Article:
Saturday, September 5, 2020

Laminating Classical Guitar Sides

I showed my guitar to the Maestro (Andres Segovia), pointing out that I was not looking for kind words, but rather his most severe criticism to help me to excel in my work.

Jose Ramirez III, Things About the Guitar, 1990

About six or seven years ago, I laminated a set of guitar sides, East Indian rosewood with Alaska yellow cedar veneer, using Titebond, an external mode and a seemingly unlimited amount of clamps. When the glue dried I removed the sides and was shocked to discover the sides “sprung in” (the opposite of “spring back”!) nearly one inch at ends of the bouts. It took some pressure and more than a few clamps to hold the sides in place on the guitar top while I glued the kerfing blocks to top and sides. Even if I had used an external mold many clamps would have been involved.

I never gave up on the idea of making or using laminated sides, they are stiff and can help improve the sound of a guitar. A guitar is similar to a banjo in that the top is attached and anchored to stiff sides (think of a drum).

After buying and using a vacuum pump and clamp to glue on guitar bridges, I thought I would explore using vacuum bags for laminating guitar sides. After searching on the Internet, I decided to purchase a vacuum bag kit from Roarockit, they also sell kits to make skate boards, and give laminated guitar sides another chance. I made an external guitar mold, a matching work board and purchased slow cure epoxy.

To use the bag method, I still had to bend the sides and laminations (birch and curly maple) to shape on my electric bending iron.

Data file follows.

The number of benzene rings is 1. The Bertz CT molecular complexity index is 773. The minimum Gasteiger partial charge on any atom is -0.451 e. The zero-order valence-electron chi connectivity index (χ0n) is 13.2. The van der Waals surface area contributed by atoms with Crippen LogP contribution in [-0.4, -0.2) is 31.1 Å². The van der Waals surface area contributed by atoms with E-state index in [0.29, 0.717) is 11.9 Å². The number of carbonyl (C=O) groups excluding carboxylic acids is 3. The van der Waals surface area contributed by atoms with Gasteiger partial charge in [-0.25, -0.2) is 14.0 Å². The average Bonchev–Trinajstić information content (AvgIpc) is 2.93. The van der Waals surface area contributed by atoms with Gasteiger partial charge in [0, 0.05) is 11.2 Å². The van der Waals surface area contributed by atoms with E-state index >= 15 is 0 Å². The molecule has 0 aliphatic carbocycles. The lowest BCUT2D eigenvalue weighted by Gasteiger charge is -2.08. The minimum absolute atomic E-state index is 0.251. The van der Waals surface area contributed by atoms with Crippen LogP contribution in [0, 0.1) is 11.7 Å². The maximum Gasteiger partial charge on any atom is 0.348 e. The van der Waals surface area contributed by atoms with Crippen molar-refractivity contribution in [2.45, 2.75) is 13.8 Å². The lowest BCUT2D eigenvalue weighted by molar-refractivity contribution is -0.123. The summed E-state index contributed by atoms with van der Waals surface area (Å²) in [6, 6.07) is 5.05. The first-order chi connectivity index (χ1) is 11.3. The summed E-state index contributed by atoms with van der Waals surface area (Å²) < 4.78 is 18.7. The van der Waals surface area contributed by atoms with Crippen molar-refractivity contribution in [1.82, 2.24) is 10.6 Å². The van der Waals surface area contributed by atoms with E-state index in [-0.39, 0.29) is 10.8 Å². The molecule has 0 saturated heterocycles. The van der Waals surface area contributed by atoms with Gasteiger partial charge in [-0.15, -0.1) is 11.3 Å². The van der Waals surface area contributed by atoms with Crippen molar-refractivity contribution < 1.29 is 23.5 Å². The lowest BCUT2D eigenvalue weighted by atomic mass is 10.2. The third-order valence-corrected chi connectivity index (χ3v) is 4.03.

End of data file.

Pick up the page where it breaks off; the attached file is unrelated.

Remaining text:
Then I carefully placed the laminations between two sheets of 1/16” thick styrene and somehow get all of that into the vacuum bag. The kit comes with a handy vacuum pump the allows you to pull out all the air and then I clamped the bag with sides onto a mold.



Twenty four hours later I removed the side and wow! 





No spring back, spring in and the sides fit the mold with minimal clamping!

If you are interested in experimenting with a vacuum bag without investing in an expensive vacuum pump, visit Roarockit’s website and take a look at their products and videos.

I’m ready to use a bigger vacuum bag with my vacuum pump so I don’t have to clamp the sides to the mold, I want the mold and sides in the bag! 

Now, turn off your computer and get yourself out to the workshop and make something. 

1 comment:

  1. Cool to see it all resting in the mould with a perfect fit. Thanks for sharing.

    ReplyDelete

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